Role of the Jiaozhou Bay as a source/sink of CO2 over a seasonal cycle
Keywords:carbon source/sink, dissolved inorganic carbon (DIC), seasonal variation, control mechanism, Jiaozhou Bay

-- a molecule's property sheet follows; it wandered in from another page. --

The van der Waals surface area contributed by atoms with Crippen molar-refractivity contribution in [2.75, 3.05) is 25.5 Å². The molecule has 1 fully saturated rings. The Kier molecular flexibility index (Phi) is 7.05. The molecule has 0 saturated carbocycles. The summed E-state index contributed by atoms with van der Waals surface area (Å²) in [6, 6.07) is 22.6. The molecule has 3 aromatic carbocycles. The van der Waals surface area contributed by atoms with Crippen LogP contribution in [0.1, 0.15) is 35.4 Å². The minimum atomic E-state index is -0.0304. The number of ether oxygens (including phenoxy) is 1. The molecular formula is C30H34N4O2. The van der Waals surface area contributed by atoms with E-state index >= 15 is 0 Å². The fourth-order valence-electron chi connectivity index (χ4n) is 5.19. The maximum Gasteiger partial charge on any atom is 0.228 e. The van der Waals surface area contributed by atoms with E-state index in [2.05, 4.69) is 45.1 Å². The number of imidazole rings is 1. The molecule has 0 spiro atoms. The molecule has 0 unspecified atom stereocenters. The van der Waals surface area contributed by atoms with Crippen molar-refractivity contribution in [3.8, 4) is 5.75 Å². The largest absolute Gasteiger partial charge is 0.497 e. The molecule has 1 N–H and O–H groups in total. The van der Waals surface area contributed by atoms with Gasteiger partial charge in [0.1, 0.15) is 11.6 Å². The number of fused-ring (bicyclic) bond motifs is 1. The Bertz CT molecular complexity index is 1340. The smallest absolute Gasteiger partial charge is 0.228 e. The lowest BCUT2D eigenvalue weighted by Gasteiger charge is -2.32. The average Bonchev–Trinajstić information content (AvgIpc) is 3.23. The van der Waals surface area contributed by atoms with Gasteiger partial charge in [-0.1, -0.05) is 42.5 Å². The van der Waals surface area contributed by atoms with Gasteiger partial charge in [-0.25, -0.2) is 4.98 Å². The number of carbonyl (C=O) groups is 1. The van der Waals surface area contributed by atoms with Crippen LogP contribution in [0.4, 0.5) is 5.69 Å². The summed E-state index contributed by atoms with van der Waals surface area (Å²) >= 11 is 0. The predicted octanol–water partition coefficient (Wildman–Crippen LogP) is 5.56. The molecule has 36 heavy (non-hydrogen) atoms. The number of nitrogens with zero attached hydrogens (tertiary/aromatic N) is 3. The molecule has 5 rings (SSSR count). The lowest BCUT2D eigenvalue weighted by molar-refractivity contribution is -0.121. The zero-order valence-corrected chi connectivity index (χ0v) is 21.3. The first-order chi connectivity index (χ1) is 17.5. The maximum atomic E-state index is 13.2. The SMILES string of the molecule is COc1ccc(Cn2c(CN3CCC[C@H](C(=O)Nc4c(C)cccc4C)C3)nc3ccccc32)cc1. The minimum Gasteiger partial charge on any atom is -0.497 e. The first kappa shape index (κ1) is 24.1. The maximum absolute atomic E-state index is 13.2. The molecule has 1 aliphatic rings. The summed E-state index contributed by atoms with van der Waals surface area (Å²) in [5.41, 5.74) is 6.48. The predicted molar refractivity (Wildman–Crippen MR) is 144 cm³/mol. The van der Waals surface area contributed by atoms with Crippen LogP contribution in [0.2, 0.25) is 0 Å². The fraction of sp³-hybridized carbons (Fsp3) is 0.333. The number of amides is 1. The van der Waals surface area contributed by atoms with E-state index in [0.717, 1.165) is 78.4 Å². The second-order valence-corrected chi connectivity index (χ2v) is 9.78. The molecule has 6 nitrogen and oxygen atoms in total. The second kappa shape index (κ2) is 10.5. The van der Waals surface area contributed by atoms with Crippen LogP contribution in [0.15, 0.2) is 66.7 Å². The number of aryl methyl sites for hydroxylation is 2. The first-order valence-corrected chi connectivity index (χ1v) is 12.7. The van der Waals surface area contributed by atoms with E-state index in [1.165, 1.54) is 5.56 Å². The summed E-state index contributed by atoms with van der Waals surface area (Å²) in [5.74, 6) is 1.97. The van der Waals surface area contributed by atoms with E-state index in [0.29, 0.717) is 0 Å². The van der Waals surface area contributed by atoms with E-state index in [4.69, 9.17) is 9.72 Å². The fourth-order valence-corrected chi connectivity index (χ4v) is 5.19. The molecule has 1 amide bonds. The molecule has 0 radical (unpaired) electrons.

The seasonal evolution of dissolved inorganic carbon (DIC) and CO2 air-sea fluxes in the Jiaozhou Bay was investigated by means of a data set from four cruises covering a seasonal cycle during 2003 and 2004. The results revealed that DIC had no obvious seasonal variation, with an average concentration of 2035 µmol kg-1 C in surface water. However, the sea surface partial pressure of CO2 changed with the season. pCO2 was 695 µatm in July and 317 µatm in February. Using the gas exchange coefficient calculated with Wanninkhof’s model, it was concluded that the Jiaozhou Bay was a source of atmospheric CO2 in spring, summer, and autumn, whereas it was a sink in winter. The Jiaozhou Bay released 2.60 x 1011 mmol C to the atmosphere in spring, 6.18 x 1011 mmol C in summer, and 3.01 x 1011 mmol C in autumn, whereas it absorbed 5.32 x 1010 mmol C from the atmosphere in winter. A total of 1.13 x 1012 mmol C was released to the atmosphere over one year. The behaviour as a carbon source/sink obviously varied in the different regions of the Jiaozhou Bay. In February, the inner bay was a carbon sink, while the bay mouth and the outer bay were carbon sources. In June and July, the inner and outer bay were carbon sources, but the strength was different, increasing from the inner to the outer bay. In November, the inner bay was a carbon source, but the bay mouth was a carbon sink. The outer bay was a weaker CO2 source. These changes are controlled by many factors, the most important being temperature and phytoplankton. Water temperature in particular was the main factor controlling the carbon dioxide system and the behaviour of the Jiaozhou Bay as a carbon source/sink. The Jiaozhou Bay is a carbon dioxide source when the water temperature is higher than 6.6°C. Otherwise, it is a carbon sink. Phytoplankton is another controlling factor that may play an important role in behaviour as a carbon source or sink in regions where the source or sink nature is weaker.
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